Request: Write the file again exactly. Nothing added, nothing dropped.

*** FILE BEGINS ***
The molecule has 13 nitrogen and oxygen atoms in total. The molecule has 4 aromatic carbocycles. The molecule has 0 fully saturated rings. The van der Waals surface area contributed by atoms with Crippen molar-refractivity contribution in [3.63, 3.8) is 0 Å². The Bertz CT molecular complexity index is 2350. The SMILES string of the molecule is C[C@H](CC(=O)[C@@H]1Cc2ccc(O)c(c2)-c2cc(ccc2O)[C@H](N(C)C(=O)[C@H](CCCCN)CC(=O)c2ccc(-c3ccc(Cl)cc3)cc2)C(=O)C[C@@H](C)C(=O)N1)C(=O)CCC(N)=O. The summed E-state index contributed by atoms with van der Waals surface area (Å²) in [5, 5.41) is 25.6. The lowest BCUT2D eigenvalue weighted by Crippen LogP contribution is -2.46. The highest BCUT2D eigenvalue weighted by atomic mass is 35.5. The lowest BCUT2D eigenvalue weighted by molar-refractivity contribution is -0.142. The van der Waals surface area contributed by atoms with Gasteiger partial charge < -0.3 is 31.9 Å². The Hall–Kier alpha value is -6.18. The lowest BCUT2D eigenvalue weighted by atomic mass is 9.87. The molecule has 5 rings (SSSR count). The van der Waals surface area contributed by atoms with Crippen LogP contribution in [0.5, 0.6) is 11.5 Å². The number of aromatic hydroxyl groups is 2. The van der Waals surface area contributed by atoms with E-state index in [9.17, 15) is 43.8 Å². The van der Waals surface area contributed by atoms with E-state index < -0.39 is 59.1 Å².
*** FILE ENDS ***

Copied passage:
The molecule has 13 nitrogen and oxygen atoms in total. The molecule has 4 aromatic carbocycles. The molecule has 0 fully saturated rings. The van der Waals surface area contributed by atoms with Crippen molar-refractivity contribution in [3.63, 3.8) is 0 Å². The Bertz CT molecular complexity index is 2350. The SMILES string of the molecule is C[C@H](CC(=O)[C@@H]1Cc2ccc(O)c(c2)-c2cc(ccc2O)[C@H](N(C)C(=O)[C@H](CCCCN)CC(=O)c2ccc(-c3ccc(Cl)cc3)cc2)C(=O)C[C@@H](C)C(=O)N1)C(=O)CCC(N)=O. The summed E-state index contributed by atoms with van der Waals surface area (Å²) in [5, 5.41) is 25.6. The lowest BCUT2D eigenvalue weighted by Crippen LogP contribution is -2.46. The highest BCUT2D eigenvalue weighted by atomic mass is 35.5. The lowest BCUT2D eigenvalue weighted by molar-refractivity contribution is -0.142. The van der Waals surface area contributed by atoms with Gasteiger partial charge < -0.3 is 31.9 Å². The Hall–Kier alpha value is -6.18. The lowest BCUT2D eigenvalue weighted by atomic mass is 9.87. The molecule has 5 rings (SSSR count). The van der Waals surface area contributed by atoms with Crippen LogP contribution in [0.5, 0.6) is 11.5 Å². The number of aromatic hydroxyl groups is 2. The van der Waals surface area contributed by atoms with E-state index in [9.17, 15) is 43.8 Å². The van der Waals surface area contributed by atoms with E-state index < -0.39 is 59.1 Å².